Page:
Back to the subject of undergrowth, the day is still young. Start, go into gear, open the bush, close the bush, nature has the enduros back. Stony paths end in creek beds, earthy driveways are furrowed by deep grooves. It goes without saying that enduro machines need their own set-up. On the scree paths, what counts is a gentle response of the spring elements, a precisely controlled motor is required, traction dominates over sheer power and feeling over riot.
Character traits that the Husqvarna was born with. The Italian climbs up the slopes like a tractor, still finding grip even on wet stones. No engine makes it so easy to bridge the latent discrepancy in enduro sports between maximum propulsion and marginal grip. As brawny as the engine looks outwardly compared to the petite competition, it uses its flywheel masses to shine under these conditions. No other in the test field allows you to rumble so relaxed over the most adverse terrain, especially at low and medium speeds. Whereby the suspension tuning also contributes its part to the successful whole. Both the Marzocchi’s up-side-down fork and the Husky’s Sachs shock absorber act delicately soft, and the wheels literally stick to the ground in the narrow track.
The Yamaha set-up is clearly in the same direction. In terms of suspension, even more comfortable than the Husqvarna, the WR floats through a little more controllable
Trial passages. Especially since the well-coordinated damping of the Kayaba fork is particularly impressive, which is superior to the fine, appealing, but ultimately marginally weakly damped Marzocchi. The downside of the soft overall set-up: With a good two centimeters less ground clearance, the Yamaha scrapes more than any other with its plastic engine protection over boulders.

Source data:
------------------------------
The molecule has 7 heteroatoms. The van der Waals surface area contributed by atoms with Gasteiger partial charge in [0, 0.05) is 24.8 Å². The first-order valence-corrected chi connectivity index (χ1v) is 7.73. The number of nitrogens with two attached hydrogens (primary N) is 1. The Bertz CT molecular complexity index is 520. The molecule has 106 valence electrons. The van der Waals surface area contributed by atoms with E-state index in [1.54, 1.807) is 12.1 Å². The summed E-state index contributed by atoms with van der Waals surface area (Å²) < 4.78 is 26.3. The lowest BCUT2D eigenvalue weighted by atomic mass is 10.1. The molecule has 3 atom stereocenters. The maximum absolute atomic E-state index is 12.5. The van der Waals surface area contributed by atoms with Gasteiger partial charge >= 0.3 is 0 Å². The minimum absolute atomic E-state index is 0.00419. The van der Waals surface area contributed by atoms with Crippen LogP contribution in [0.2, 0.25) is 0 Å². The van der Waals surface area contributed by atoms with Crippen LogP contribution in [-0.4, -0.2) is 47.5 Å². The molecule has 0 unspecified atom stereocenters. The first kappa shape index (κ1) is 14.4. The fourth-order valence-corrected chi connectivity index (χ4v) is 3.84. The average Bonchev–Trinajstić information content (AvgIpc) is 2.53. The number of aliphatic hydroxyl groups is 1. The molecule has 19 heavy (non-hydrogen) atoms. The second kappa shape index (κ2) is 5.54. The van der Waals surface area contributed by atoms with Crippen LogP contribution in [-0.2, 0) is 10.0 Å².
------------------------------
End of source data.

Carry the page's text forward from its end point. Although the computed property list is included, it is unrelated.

Which is partly due to their engine. It is not easy for the unit, which looks a little tired at lower speeds, to lift the front wheel over obstacles with a brief throttle. One of the reasons why the blue conveys the typical Yamaha, somewhat front-wheel-heavy, but easily controllable driving experience. The Japanese fall well below the permitted noise limit, so to save the honor of the WR it should be noted: A retrofit silencer legal in enduro sport (see box on page 76) works wonders in this regard. Just like the prospect of less baggage, by the way. With full-fledged instruments, elaborate lighting, an expansion tank for cooling water or an antiquated mechanical speedometer drive, the WR burdens many unnecessary pounds or avoidable reasons for failure.
A topic that is not a topic for KTM. Or is it? Because the rich punch with which the Austrian is unmatched on cross-heavy terrain makes it difficult to control on enduresque terrain. Every turn of the throttle needs to be considered and well dosed. Otherwise the EXC-F will quickly muck on with the rear wheel flapping across or the front rising. That